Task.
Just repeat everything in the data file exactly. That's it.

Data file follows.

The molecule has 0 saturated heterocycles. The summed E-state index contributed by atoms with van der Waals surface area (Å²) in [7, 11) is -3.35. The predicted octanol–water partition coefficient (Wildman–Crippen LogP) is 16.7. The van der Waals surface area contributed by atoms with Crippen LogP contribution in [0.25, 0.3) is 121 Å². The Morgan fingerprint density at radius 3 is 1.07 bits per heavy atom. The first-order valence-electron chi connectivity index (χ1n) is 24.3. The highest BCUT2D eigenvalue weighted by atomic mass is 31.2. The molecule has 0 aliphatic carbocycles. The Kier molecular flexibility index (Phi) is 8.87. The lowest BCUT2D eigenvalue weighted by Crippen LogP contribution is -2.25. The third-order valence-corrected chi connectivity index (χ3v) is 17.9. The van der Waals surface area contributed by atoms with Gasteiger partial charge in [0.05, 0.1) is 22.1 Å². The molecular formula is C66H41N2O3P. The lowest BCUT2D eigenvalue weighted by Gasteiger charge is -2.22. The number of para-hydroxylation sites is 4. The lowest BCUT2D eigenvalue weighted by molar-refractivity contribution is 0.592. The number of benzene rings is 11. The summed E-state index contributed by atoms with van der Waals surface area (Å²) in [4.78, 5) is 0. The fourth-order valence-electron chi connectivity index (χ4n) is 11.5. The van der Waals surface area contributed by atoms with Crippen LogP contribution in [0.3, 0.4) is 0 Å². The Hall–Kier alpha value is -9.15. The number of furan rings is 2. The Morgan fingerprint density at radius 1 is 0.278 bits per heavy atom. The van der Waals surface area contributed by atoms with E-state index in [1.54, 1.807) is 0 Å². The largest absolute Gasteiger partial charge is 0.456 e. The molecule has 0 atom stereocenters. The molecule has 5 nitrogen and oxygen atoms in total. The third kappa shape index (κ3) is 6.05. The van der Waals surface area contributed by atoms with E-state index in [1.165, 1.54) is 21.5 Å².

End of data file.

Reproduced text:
The molecule has 0 saturated heterocycles. The summed E-state index contributed by atoms with van der Waals surface area (Å²) in [7, 11) is -3.35. The predicted octanol–water partition coefficient (Wildman–Crippen LogP) is 16.7. The van der Waals surface area contributed by atoms with Crippen LogP contribution in [0.25, 0.3) is 121 Å². The Morgan fingerprint density at radius 3 is 1.07 bits per heavy atom. The first-order valence-electron chi connectivity index (χ1n) is 24.3. The highest BCUT2D eigenvalue weighted by atomic mass is 31.2. The molecule has 0 aliphatic carbocycles. The Kier molecular flexibility index (Phi) is 8.87. The lowest BCUT2D eigenvalue weighted by Crippen LogP contribution is -2.25. The third-order valence-corrected chi connectivity index (χ3v) is 17.9. The van der Waals surface area contributed by atoms with Gasteiger partial charge in [0.05, 0.1) is 22.1 Å². The molecular formula is C66H41N2O3P. The lowest BCUT2D eigenvalue weighted by Gasteiger charge is -2.22. The number of para-hydroxylation sites is 4. The lowest BCUT2D eigenvalue weighted by molar-refractivity contribution is 0.592. The number of benzene rings is 11. The summed E-state index contributed by atoms with van der Waals surface area (Å²) in [4.78, 5) is 0. The fourth-order valence-electron chi connectivity index (χ4n) is 11.5. The van der Waals surface area contributed by atoms with Crippen LogP contribution in [0.3, 0.4) is 0 Å². The Hall–Kier alpha value is -9.15. The number of furan rings is 2. The Morgan fingerprint density at radius 1 is 0.278 bits per heavy atom. The van der Waals surface area contributed by atoms with E-state index in [1.54, 1.807) is 0 Å². The largest absolute Gasteiger partial charge is 0.456 e. The molecule has 0 atom stereocenters. The molecule has 5 nitrogen and oxygen atoms in total. The third kappa shape index (κ3) is 6.05. The van der Waals surface area contributed by atoms with E-state index in [1.165, 1.54) is 21.5 Å².